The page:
# High Quality Casters For Big, Heavy Toolboxes

• posted

I've got it figured out. I'll have to drill from the top so that I can install 8 PEM self clinching nuts for the middle fixed casters.

Jon Banquer San Diego, CA

• posted

jon_banquer:

Well Jon if the center wheels are to take a load you may wish to rethink that if you are drilling through sheet metal. May need some reinforcement first or it may result in creating nothing more than a crumple zone.

Jon Banquer wrote previously in this thread:

Which adds stability due to the wider track.

Take an old jeep, raise the center of gravity 20%-30% and reduce track

20%-30%, take a few corners at speed and see what happens. That is pretty much what you are proposing to do with your tool box.*

-- Tom

• You raised the center of gravity first by adding a center box, then instead of going with a two drawer center box you went with a five drawer. Making it so high you can't even see into the top of the tool box without aid.

Now add to that your reducing the comparable track of a versa carts center wheels by 30%. The result for your toolbox is the same as it is for the Jeep. Not a big deal if your toolbox is stationary but it is a very big deal if you are planning on rolling it around the shop.

Then when you reduce the diameter of the wheels compared to the Versa Cart Wheel Diameter you reduce the size obstacle it can easily roll over. Top heavy tool box being moved around in a shop with a short track and wheelbase that comes to an unexpected screeching halt = KAAAAA-BOOM!

• posted

With the big 10" rubber wheels in the middle of the Versa Cart it's very maneuverable. I wonder what I'd give up with 5" fixed casters instead of the 10" diameter rubber wheels in terms of maneuverability. Seems to me some mathematical formulas might apply here and might possibly be helpful.

Jon Banquer San Diego, CA

• posted

The more I think about this the more I think it really doesn't matter. What makes the Kennedy Versa Cart so maneuverable is that it has 10" wheels in the middle of it and that each 10" wheel can rotate independently of each other. The reason Kennedy probably uses the outside 10" wheels is most likely because they are cheap.

Jon Banquer San Diego, CA

• posted

Might want to find someone capable of thinking to do it for you.

Now you're on to something.......

and you just fell off...........

-- Tom

• posted

On Jun 17, 7:02=A0pm, jon_banquer wrote: ...

[ignoring the kindergarten behavior]

I think that design lowers the center of gravity and improves tipping stability compared to four swivel casters the size of the two fixed wheels. The end casters are smaller but they don't have to take the full weight. On the minus side they don't allow the cart to be parked between others against a wall and the cart tips when one end rolls up on a bump higher than the cart was designed for. Four swivel casters are better if you need to pack equipment together for storage.

The most stable arrangement I've seen is two reject Segway wheels on one end and casters on the other.

jsw

• posted

It seems to me that the large 10" wheels have a higher center-line than 5" swivel or fixed casters would.

Jon Banquer San Diego, CA

• posted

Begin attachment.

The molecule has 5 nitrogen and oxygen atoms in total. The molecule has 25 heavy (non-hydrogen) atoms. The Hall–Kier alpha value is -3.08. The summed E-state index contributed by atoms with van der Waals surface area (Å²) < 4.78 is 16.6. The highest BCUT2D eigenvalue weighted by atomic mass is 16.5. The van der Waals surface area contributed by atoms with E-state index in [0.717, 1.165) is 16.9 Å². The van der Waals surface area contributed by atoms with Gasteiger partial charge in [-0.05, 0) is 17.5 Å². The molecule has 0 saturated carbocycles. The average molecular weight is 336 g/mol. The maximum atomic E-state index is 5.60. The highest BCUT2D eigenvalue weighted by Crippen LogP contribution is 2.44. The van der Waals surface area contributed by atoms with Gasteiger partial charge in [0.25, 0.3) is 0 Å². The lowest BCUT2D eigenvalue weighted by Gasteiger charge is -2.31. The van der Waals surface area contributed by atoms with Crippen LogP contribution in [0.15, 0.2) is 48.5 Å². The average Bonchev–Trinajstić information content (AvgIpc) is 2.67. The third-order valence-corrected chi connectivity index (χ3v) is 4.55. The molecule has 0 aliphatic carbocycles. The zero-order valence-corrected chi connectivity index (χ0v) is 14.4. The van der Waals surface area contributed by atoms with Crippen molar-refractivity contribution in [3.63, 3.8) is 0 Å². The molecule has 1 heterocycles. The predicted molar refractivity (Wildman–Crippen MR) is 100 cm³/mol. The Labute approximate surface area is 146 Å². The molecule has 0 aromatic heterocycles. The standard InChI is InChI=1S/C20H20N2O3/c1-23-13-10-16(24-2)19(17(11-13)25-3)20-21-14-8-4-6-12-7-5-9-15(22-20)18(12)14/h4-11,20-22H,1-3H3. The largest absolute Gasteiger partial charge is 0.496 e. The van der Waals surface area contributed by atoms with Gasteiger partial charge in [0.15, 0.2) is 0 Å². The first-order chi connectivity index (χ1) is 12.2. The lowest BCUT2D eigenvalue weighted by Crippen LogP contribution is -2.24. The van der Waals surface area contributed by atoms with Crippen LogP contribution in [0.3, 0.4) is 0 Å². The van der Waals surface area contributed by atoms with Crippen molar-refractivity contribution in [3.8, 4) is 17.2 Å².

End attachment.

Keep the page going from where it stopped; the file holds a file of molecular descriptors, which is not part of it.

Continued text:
5" casters raise the load 5" plus the substantial overhead of the swivel bearings etc. With 10" fixed wheels the axle can be right at the base of the cabinet, or a stub axle could let it sit lower. On my hydraulic scissors table the fixed wheel axle is held by inverted hooks on the end of the base. The 6" (8"?) wheels raise the base only an inch or so off the ground. I use a trailer dolly instead of casters to raise and move the other end.

jsw

• posted

Jim,

Here is a picture of a Kennedy Versa Cart showing both the 10" wheel and 5" caster. I believe this picture clearly shows that the 5" caster has the lower centerline compared to the 10" wheel on the Kennedy Versa Cart.

Based on this, my conclusion is I will be lowering the center of gravity by removing the 10" wheels and adding 5" casters. They only advantage I see with the 10" wheel is it's probably easier to roll over crap on the floor and that is not something I need to deal with.

Jon Banquer San Diego, CA

• posted

I also don't see the extra wheel base width being a factor from preventing tip over. Almost all auto mechanics boxes keep the casters underneath and don't use this ridiculous 10" wheel that sticks out and presents a hazard.

Jon Banquer San Diego, CA

• posted

It's hard to believe anybody "smart" enough to use a computer, could be dumb enough to make that statement.

• posted

we are in the process of retro-fitting some diamond presses. These things are pretty big....the bases weigh 12,000 lbs....6 bases make one press. On the first shipment up to us...for whatever reason they decided not to tie them down. The driver made it 1 mile before one of the 12,000 lb chunk of steel decides to slide off the truck....it is about 5ft in diameter....lands on its side, breaks the shit out of the curb, and puts one hell of a dent in the utility pole. Cost them a few \$\$\$ to fix all that shit.

• posted

Wonderful handguns, and I think the .41 is horribly overlooked. I sold my model 29 years ago, couldnt see any reason to keep it, mainly because I never shot it.

I have a 6" 657 and an 8 3/8" barrel. Both with Pachy grips. Had a 2X Nikon on the 657 for a while, but took it off for carry.

I bet that 4" is LOUD.

Yeah, I can get almost 1600 fps out of those with compressed loads of 2400,

*heavy* 2 stage crimp and mag primers. Up here we go over to eastern Oregon where the jackrabbit population explodes every couple years. Highway 395 has sections that are paved with them.

The Speers have the "sledge-a-matic" effect.

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